The How Why and How Much of Oil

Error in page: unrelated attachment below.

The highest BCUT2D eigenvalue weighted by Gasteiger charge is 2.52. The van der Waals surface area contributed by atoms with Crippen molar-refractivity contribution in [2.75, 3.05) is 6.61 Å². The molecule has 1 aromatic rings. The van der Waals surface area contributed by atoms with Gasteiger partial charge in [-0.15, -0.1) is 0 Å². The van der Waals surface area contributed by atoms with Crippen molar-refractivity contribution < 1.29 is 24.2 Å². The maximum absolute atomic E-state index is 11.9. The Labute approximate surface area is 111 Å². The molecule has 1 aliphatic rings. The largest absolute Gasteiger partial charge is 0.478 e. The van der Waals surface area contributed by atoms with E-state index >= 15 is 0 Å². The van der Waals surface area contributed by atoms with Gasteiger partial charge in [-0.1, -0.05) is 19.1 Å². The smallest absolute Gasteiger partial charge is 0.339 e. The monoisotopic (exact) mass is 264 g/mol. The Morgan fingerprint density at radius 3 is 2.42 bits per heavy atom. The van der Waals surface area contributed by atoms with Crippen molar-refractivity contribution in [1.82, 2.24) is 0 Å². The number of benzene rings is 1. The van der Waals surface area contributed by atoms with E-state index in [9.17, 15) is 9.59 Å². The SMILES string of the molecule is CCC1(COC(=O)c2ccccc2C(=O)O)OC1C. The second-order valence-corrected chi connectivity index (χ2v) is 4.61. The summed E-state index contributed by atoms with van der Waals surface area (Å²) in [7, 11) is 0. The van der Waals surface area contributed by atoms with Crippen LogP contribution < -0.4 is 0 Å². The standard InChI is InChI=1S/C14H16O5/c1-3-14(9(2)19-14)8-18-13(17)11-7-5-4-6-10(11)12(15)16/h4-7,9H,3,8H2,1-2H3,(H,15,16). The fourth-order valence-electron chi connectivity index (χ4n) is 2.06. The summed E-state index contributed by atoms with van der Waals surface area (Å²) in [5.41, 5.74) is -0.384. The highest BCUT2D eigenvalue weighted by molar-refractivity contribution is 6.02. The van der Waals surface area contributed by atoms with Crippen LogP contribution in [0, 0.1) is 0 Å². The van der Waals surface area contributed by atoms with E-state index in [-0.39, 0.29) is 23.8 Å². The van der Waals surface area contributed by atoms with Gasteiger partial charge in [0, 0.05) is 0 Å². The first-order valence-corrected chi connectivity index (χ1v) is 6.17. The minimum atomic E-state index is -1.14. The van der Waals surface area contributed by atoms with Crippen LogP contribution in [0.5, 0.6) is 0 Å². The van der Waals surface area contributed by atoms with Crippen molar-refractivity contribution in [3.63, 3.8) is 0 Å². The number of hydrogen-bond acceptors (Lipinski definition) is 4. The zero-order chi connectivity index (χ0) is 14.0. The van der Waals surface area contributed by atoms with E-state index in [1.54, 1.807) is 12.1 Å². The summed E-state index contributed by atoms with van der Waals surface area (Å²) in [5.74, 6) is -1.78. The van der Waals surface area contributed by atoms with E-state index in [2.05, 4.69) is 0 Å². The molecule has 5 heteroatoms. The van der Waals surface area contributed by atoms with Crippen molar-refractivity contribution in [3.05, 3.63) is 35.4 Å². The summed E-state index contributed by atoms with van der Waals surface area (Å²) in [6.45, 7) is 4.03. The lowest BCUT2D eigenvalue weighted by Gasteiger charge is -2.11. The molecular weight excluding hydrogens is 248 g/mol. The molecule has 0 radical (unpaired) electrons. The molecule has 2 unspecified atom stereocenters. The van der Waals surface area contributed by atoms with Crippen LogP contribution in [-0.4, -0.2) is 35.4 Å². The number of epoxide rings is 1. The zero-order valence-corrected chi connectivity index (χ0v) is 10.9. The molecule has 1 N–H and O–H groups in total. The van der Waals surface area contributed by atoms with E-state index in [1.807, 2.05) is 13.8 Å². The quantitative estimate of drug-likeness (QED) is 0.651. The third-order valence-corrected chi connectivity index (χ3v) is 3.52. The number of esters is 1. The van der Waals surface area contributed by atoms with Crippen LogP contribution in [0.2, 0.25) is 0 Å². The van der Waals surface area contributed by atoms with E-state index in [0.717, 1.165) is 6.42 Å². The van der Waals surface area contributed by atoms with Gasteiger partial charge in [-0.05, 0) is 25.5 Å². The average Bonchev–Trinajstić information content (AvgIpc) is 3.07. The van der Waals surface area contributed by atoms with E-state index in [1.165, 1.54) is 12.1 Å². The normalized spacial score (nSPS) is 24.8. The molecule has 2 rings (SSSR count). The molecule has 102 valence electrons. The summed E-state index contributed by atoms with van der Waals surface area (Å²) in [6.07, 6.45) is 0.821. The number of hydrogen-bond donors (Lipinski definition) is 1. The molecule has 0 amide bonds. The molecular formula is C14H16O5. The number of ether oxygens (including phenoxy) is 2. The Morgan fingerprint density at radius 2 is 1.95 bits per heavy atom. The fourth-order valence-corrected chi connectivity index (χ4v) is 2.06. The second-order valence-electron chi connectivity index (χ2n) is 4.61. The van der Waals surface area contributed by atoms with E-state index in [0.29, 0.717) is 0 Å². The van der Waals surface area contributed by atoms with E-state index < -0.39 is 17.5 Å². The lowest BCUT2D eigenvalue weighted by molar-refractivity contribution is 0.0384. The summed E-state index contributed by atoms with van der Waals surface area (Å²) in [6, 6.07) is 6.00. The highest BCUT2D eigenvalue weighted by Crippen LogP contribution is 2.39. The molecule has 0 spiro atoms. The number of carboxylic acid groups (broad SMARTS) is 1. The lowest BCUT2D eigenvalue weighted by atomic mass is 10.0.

This is a barrel of crude oil. It holds about 42 U.S. gallons or about 159 liters. Each day, the world consumes 88 million of them. 19 million of which are used right here in the U.S. of A. For 150 years now, we've been living in a petroleum world. Most experts agree... ...that over time, humans have consumed more than 1 trillion barrels of oil. How much recoverable oil is left in the ground is a subject of great debate among energy experts, but... ...rough estimates suggest that the number is between two and four trillion barrels. But, in order for those two to four trillion barrels of oil to be of any use to us, we first need to find it and second, get it out of the ground. Neither of those things are easy, and they're getting more difficult. Fossil fuels...whether you love them or you hate them, you use them. Like a whole ton of them, in fact. You're using them right now to keep your lights on and to watch me on your computer. So, you might as well understand how we find it, how we get it, and how much we have left. Otherwise, you might just be left in the dark. Before we deal with the "how" part of petroleum science, we should probably first ask how much because how much oil we think or fear is left is influencing how and where we're looking for it. This brings us to a little thing called "peak oil." Peak oil is the point at which we have reached the maximum rate of global oil production. This idea was first formulated in 1956 by Shell Oil employee M. King Hubbert, who correctly predicted that oil production in the U.S. would reach its peak around 1970. He theorized that it takes about 40 years from the peak oil discovery in a given country to reach peak rate of prodution. In the US, discovery peaked in the early 1930s, but on a global scale, oil discovery peaked in the 1960s. Which is why since early 2000s people have been freaking out about the idea that humanity may never produce as much oil as it does today obviously we're dealing with a finite resource here so there will come a day when it will run out but Hubbard theory of peak oil has proven incorrect on a worldwide scale mostly because he didn't foresee the enormous changes and how we discover and extract oil today we're finding oil and places we never thought existed and in areas thought to have dried up long ago and we're extracting it using methods and technologies that weren't around when your parents were your age to understand the science of the you gotta go back maybe like a couple hundred million years oil and natural gas are formed by the breakdown of organic materials under really high pressure and temperature in sedimentary rock most of the material came from the remains of zoo plankton and algae that lived in the oceans between ten and six hundred million years ago when they died their carbon-rich bodies sink to the bottom of the ocean as they decayed in deeper and deeper layers of oxygen starved sedimentary rock the heat and pressure eventually distilled the biomass into either oil or gas and what we're really after in these substances are their key ingredients called hydrocarbons like the name tells you these compounds like methane ethane propane and so on contain only hydrogen and carbon and when they're burned in the presence of oxygen they give off lots of heat over time the liquid version of this hydrocarbon mixture petroleum migrates up into porous layers of rock usually limestone sandstone this is where most oil and gas becomes trapped thanks to impermeable layers of rock like granite or marble above it when we talk about conventional met of extracting oil we of course mean drilling and for formation to be worth drilling it needs to have at least a couple of qualities one is enough permeability that is the ability for a fluid to pass through it to allow the oil to flow easily into a well it also has to have enough open spaces in the rock to hold fluid which is called its porosity now the reality is most of the big easy deposits with these traits that we know about the low-hanging fruit of the petroleum world have been discovered and exploited finding new ones requires better equipment and more money and yes more energy on whether it's improved a lot in recent years as the use of instruments called gray visitors to measure tiny changes in the Earth's gravitational field sedimentary rocks usually get denser and therefore have stronger gravity the farther down you go but folds her faults in the rocks can create big pockets of lower density that could be where oil is hanging out with visitors can find those pockets which helps exploration crews near their searches geologists also often use magnetometers to detect tiny changes in the Earth's magnetic field because it turns out the magnetic field to changes when oils around where oil and gas are deposited rocks are less magnetic than the surrounding Rock so through aerial surveys magnetometers can detect some of these weak spots to give oil prospectors some promising leads the most common method of finding oil however is through seismology by creating shock waves and measuring how fast they travel through layers of rock geologists can gauge their density it's like the same concept as an ultrasound scan at your doctor's officer and echo sounder used by ships online seismic waves are generated using explosives or specially designed vehicle known as a vibro size or thumper trucks the trucks use what's called a seismic vibrator that's gonna let that phrase sink in for a second to create a shock wave on the ground when using explosives geologist big bore holes up to 25 meters deep and detonate a small charge in both cases detector is called geo phones are used to measure the shockwaves oil hunters can use this technology under water as well in that case scientists use compressed air guns on a boat instead of giant vibrators to create the sound ways the sound waves penetrate the layers of rock below the seabed and a reflected back now all these methods are great at finding rock formations with enough permeability and porosity to hold oil but with demand always rising and peak oil fears we started going hard after the unconventional stuff experts call them tight oil and heavy oil heavy oil is oil that's as dense or denser than water usually oils a lot less dense than water which is why it floats on top of water tight oil meanwhile is found in formation where the rocks porosity and permeability are really really low there's oil in there but it's not flowing like the easier places we used to drill here in the US tight oil is the reason crude oil production grew by more than 1 million barrels a day in 2012 the largest increase in our country's history the two largest tidal formation is the eagle ford in South Texas and the Bakken in North Dakota and Montana contain up to 700 billion barrels seven hundred billion barrels of oil but only about one to two percent of that is recoverable the oil in these places is so tightly trapped in sandstone that conventional vertical wells proved worthless at extracting it but in the last 10 or 15 years engineers have figured out a few ways to get at it one way is horizontal drilling instead of just digging a well straight into a deposit like a straw this method starts vertically and then angles to approach from the side running the length of the reservoir in order to maximize the wells exposure to the trapped oil engineers have also discovered that if you create fissures in the rock by injecting a combination of water sand and chemicals at extremely high pressure oil will see through the cracks and can be extracted through the horizontal pipes this is Method number two and you know it is fracking heavy oil is an entirely different beast the oil sands of Canada in Venezuela have dramatically altered predictions about how much usable oil we have left in the world Alberta's oil sands may contain between 1.7 and 2.5 trillion barrels of oil of which maybe fifteen percent is recoverable that still amounts to about 75% of the petroleum reserves in north america also called tar sands or bituminous sands oil sands are a mixture of sand water clay and bitumen a thick mixture of hydrocarbons found in crude petroleum but human is so thick that it basically is a semi-solid with the consistency of molasses scientists aren't sure how these enormous deposits came to be some think that they're remnants of crude oil reservoirs that were destroyed microbiologically leaving the human behind others think that underground pressure for stood up from shale deposits were hydrocarbons soaked in the sediments and sand on the surface either way since between makes up between one and twenty percent of these oil sands conventional extraction methods just don't work it would be like trying to drink up the world's absolutely thickest milkshake through a crazy skinny straw so instead of oil companies just attack it at the surface a lot like how some minerals are mind some of the largest excavators and trucks you have everything in your life are used to scrape away topsoil and dig out the underlying tar sands the mixture is then steamed to extracting bitumen soil and pipe to refineries but only twenty percent of the tar sands can be mined like this the rest is too deep in the ground to get that stuff oil companies often use a process called steam assisted gravity drainage it involves drilling to horizontal wells one near the bottom of the reservoir and the other a few metres above it steam is injected into the upper well to loosen up the bitumen which then flows into the second well where it can be drawn up now you probably notice that whether we're talking about conventional or unconventional oil finding it is usually pretty freakin complicated and the harder it gets for us to find the oil the more were pushing the limits of what machines can do and what engineers can dream up so it's worth noting the extra effort and energy that's now required to extract the black gold from the ground at some point probably in your lifetime the cost of extracting oil will get so high that it will no longer be economically viable for either the producer or the consumer to use it at least in the ways that we currently use it which is pretty wasteful and so everyone knows that it's time to start exploring alternative energy sources that don't require squeezing oil out of sand thank you for watching this episode of scishow if you have any questions or comments for us you can find us on Facebook or Twitter or force down in the comments below and if you want to continue getting started with us here at scishow you go to youtube.com / - oh and subscribe yeah